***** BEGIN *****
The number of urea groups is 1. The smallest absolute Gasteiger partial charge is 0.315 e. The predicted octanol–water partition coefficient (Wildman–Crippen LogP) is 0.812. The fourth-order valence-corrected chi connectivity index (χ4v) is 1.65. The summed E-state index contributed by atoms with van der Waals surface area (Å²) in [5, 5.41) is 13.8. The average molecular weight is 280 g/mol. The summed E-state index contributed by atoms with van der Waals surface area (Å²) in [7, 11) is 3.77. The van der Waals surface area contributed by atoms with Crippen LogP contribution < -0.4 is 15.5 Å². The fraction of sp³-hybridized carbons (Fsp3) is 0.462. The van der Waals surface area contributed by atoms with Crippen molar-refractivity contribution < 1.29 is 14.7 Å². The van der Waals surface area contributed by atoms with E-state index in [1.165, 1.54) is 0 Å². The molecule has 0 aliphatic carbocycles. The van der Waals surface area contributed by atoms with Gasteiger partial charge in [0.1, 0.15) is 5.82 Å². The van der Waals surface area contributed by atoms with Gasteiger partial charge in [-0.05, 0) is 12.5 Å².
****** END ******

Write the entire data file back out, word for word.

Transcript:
The number of urea groups is 1. The smallest absolute Gasteiger partial charge is 0.315 e. The predicted octanol–water partition coefficient (Wildman–Crippen LogP) is 0.812. The fourth-order valence-corrected chi connectivity index (χ4v) is 1.65. The summed E-state index contributed by atoms with van der Waals surface area (Å²) in [5, 5.41) is 13.8. The average molecular weight is 280 g/mol. The summed E-state index contributed by atoms with van der Waals surface area (Å²) in [7, 11) is 3.77. The van der Waals surface area contributed by atoms with Crippen LogP contribution < -0.4 is 15.5 Å². The fraction of sp³-hybridized carbons (Fsp3) is 0.462. The van der Waals surface area contributed by atoms with Crippen molar-refractivity contribution < 1.29 is 14.7 Å². The van der Waals surface area contributed by atoms with E-state index in [1.165, 1.54) is 0 Å². The molecule has 0 aliphatic carbocycles. The van der Waals surface area contributed by atoms with Gasteiger partial charge in [0.1, 0.15) is 5.82 Å². The van der Waals surface area contributed by atoms with Gasteiger partial charge in [-0.05, 0) is 12.5 Å².